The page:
U.S. has enough capacity for typical season; experts less sure about global outlook
MONDAY, May 18 (HealthDay News) -- The current swine flu outbreak is raising critical questions about the timing of bringing a new vaccine to market and the logistics of getting it to the people who need it.
If vaccine manufacturers shift gears immediately, it could cut into this fall's production of seasonal influenza vaccine, experts say. If they wait too long, the H1N1 influenza (swine flu) virus could become more virulent.
Global vaccine experts, as part of a series of meetings convened by the World Health Organization (WHO), met Thursday to weigh the evidence that will lead to a recommendation to manufacturers.
"These are enormously complicated questions, and they're not something that anyone can make [decisions about] in a single meeting," Dr. Keiji Fukuda, the WHO's interim assistant director-general for health security and environment, said during a Thursday press briefing.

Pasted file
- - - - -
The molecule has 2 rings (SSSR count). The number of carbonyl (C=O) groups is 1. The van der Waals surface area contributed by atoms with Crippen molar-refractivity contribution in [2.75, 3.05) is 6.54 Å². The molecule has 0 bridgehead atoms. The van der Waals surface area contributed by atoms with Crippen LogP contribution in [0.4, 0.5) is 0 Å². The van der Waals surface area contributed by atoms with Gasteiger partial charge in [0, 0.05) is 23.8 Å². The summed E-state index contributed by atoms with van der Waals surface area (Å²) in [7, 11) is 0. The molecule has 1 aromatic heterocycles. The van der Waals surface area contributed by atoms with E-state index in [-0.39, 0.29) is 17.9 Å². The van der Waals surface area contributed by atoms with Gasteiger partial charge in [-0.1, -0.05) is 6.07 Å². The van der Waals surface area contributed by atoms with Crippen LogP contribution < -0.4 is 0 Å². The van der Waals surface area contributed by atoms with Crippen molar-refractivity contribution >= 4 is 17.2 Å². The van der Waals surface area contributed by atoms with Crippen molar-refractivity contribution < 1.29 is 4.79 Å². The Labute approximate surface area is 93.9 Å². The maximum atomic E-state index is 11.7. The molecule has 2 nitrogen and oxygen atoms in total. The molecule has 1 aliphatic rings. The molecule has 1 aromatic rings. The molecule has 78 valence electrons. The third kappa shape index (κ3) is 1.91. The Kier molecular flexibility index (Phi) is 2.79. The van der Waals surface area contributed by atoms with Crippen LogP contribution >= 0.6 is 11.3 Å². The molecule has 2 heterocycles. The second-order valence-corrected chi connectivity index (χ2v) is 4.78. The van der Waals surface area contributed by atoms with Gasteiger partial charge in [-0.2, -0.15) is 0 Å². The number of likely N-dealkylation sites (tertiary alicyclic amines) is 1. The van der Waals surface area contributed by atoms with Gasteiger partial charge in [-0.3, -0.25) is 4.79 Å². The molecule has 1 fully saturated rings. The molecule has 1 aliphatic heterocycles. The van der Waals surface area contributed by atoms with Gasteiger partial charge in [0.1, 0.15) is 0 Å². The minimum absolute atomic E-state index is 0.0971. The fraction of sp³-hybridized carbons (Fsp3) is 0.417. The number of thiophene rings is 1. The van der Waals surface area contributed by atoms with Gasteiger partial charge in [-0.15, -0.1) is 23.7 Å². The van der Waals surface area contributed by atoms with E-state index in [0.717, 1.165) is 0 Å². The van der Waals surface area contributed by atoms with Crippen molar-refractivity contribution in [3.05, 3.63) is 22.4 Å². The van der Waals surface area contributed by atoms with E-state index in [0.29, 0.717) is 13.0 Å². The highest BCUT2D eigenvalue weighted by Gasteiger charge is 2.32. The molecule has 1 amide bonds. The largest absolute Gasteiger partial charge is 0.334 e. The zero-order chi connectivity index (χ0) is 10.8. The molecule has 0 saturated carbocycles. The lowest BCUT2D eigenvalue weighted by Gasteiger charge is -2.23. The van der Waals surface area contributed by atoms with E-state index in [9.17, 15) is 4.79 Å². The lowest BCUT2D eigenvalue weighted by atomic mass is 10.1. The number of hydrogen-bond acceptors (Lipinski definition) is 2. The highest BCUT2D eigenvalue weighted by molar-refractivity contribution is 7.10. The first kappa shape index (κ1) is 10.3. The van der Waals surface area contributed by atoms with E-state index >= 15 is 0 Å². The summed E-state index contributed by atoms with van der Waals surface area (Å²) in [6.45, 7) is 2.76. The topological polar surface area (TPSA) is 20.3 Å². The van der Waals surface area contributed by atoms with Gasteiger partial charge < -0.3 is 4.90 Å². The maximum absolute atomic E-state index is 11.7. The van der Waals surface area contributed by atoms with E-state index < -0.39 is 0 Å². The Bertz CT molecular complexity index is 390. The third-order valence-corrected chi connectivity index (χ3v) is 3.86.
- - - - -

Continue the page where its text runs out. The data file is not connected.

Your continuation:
The WHO is expected to issue advice to vaccine manufacturers and the World Health Assembly this week, the Associated Press reported.
Six manufacturers currently supply vaccine to the U.S. market, according to data from the U.S. Centers for Disease Control and Prevention. Those same facilities would be the ones to produce swine flu vaccine, experts say.
At present, most U.S. flu vaccine is produced in Europe, noted Dr. Holger Rovini, lead analyst for infectious diseases at Datamonitor, a London-based market research firm.
However, the U.S. Food and Drug Administration recently licensed vaccine maker Sanofi Pasteur's new influenza vaccine manufacturing facility in Swiftwater, Pa., expanding the company's capacity to produce seasonal flu vaccine in the United States from 50 million doses to 150 million doses annually.
"That is enough to supply the whole of the U.S. market at current demand," Rovini poi
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